Water Resources Engineering (WRE) connects to economic, environmental, and societal issues. Our student, Jessica Emmerson, makes this connection in Istanbul, Turkey. This current event was reported in Information Technology Newsweekly, on April 4th, 2017, under the title, “Investigators from Istanbul University Release New Data on Information and Data Systems [Prediction Of Water Consumption In Istanbul By Means Of Statistical Forecasting Models & Geographic Information Systems (gis)”.This is a reliable news source based on the fact that it is based on research done by Istanbul University and the research is also referenced in “Istanbul : the challenges of integrated water resources management in Europa’s megacity”, an article from the journal, Environ Dev Sustain.

Figure1. Scenic downtown Istanbul, a relatively dense city of Turkey

The completion of the research by Istanbul University marks a very important moment in the way water infrastructure projects are viewed in the megacity and surrounding areas. Drinking water consumption is a constraint on water system designs that was not, until now, effectively modeled. “As such, effective investment can be considered and supported” (Information Technology Weekly). This is important in developing sustainable and successful infrastructure investments for the city. The report of the research completion may have been more informative if it included a broad overview of the results for the city.

Figure2. The breathtaking coast line of The Turkish Capitol City of Istanbul

In the water consumption area of WRE, the nexus of sustainability is invaluable. Without the environmental and societal sustainability, no project would be able to be economically sustainable. Being able to properly predict water consumption in a city as large as Istanbul is pertinent to being socially sustainable, because a water shortage would bring issues to the people that use the water. Water consumption, if too high and unaccounted for can also cause drought which would have a largely negative effect on the natural environment in and around the city. Anthropogenic draught has been seen occurring in California for many years. This has caused a slew of different issues but a prevalent social and economic issue was discussed in Nature magazine in an article titled “Water and climate: Recognize anthropogenic drought”. “Streams and wetlands are drying up, including the American River hatcheries of steelhead and Chinook salmon. More than 17,000 jobs have been lost, mainly in poor rural communities” (Nature, 409). Impacts of drought are dependent on the region, as in California the hatcheries suffered and thus caused economic and social issues, but in another region, it would be different depending on what areas the water services. If the water consumption in Istanbul was still being predicted with unsophisticated models as in the past, water scarcity could occur and cause similar issues to that of California. Istanbul is also a coastal City, on the Sea of Marmara off of the Mediterranean and Black Seas. Drought within the city of Istanbul would cause major economic despair because a city cannot function without a proper amount of water being distributed. Because Istanbul is Turkey’s largest industrial city and therefor makes up most of the economic activity for the country, it would be detrimental to the entire country.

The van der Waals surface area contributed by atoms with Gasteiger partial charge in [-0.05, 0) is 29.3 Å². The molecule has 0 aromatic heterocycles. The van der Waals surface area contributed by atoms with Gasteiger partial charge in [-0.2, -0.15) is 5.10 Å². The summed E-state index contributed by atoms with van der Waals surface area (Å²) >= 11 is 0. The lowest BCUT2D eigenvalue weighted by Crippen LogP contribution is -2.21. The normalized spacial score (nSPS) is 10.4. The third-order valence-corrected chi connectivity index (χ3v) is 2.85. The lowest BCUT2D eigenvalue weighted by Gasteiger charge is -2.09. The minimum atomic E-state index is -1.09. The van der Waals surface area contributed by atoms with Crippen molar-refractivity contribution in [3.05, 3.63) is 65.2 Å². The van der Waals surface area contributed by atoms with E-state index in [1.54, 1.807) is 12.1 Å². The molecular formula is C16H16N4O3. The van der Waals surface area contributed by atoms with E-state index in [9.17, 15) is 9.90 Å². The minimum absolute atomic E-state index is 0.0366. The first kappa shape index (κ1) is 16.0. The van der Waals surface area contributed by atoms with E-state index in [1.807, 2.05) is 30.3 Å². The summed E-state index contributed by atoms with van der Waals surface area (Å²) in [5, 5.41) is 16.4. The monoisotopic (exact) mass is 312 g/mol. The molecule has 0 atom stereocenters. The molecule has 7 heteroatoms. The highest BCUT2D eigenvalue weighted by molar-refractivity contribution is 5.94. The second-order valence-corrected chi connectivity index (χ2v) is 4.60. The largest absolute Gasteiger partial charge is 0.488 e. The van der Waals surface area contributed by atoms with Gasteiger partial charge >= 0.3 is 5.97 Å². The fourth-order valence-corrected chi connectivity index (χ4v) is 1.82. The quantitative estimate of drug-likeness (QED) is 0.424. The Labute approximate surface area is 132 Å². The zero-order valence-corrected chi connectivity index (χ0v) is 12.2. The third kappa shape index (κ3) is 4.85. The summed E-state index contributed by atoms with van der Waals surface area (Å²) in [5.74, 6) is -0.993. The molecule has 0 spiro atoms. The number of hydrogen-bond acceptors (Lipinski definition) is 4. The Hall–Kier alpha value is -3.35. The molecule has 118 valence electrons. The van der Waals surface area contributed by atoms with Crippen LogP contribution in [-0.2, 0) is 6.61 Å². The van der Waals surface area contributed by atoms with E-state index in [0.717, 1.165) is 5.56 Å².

Reference:

Aghakouchak A, Feldman D, Hoerling M, Huxman T, Lund J. Water and climate: Recognize anthropogenic drought. Nature. 2015;524(7566):409-411. doi:10.1038/524409a.

Investigators from Istanbul University Release New Data on Information and Data Systems [Prediction Of Water Consumption In Istanbul By Means Of Statistical Forecasting Models & Geographic Information Systems (gis)]. (2017, April 4). Information Technology Newsweekly, 77. http://go.galegroup.com/ps/i.do?p=CDB&sw=w&u=sunycesfsc&v=2.1&it=r&id=GALE%7CA488086289&asid=30b9ee02a7b0694e176fe234b19c19a8

Leeuwen K, Sjerps R. Istanbul : the challenges of integrated water resources management in Europa’s megacity. Environ Dev Sustain. 2015;18(1):1-17. https://dspace.library.uu.nl/handle/1874/327990.

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